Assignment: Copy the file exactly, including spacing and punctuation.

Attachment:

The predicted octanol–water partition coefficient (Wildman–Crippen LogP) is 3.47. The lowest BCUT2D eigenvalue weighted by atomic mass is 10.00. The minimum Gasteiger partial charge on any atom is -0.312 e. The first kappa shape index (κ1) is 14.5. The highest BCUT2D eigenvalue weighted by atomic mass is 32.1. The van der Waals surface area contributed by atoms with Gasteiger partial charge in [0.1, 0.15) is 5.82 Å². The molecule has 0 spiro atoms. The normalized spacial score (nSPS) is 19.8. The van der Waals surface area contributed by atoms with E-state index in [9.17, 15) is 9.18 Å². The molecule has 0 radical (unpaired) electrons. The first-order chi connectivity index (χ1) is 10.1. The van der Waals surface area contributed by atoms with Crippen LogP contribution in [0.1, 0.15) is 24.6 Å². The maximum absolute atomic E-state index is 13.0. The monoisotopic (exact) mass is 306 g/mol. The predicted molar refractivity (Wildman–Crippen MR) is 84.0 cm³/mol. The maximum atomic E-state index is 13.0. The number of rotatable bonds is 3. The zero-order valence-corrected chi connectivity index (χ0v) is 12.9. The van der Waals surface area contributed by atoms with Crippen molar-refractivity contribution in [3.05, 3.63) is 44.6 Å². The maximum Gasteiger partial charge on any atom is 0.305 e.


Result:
The predicted octanol–water partition coefficient (Wildman–Crippen LogP) is 3.47. The lowest BCUT2D eigenvalue weighted by atomic mass is 10.00. The minimum Gasteiger partial charge on any atom is -0.312 e. The first kappa shape index (κ1) is 14.5. The highest BCUT2D eigenvalue weighted by atomic mass is 32.1. The van der Waals surface area contributed by atoms with Gasteiger partial charge in [0.1, 0.15) is 5.82 Å². The molecule has 0 spiro atoms. The normalized spacial score (nSPS) is 19.8. The van der Waals surface area contributed by atoms with E-state index in [9.17, 15) is 9.18 Å². The molecule has 0 radical (unpaired) electrons. The first-order chi connectivity index (χ1) is 10.1. The van der Waals surface area contributed by atoms with Crippen LogP contribution in [0.1, 0.15) is 24.6 Å². The maximum absolute atomic E-state index is 13.0. The monoisotopic (exact) mass is 306 g/mol. The predicted molar refractivity (Wildman–Crippen MR) is 84.0 cm³/mol. The maximum atomic E-state index is 13.0. The number of rotatable bonds is 3. The zero-order valence-corrected chi connectivity index (χ0v) is 12.9. The van der Waals surface area contributed by atoms with Crippen molar-refractivity contribution in [3.05, 3.63) is 44.6 Å². The maximum Gasteiger partial charge on any atom is 0.305 e.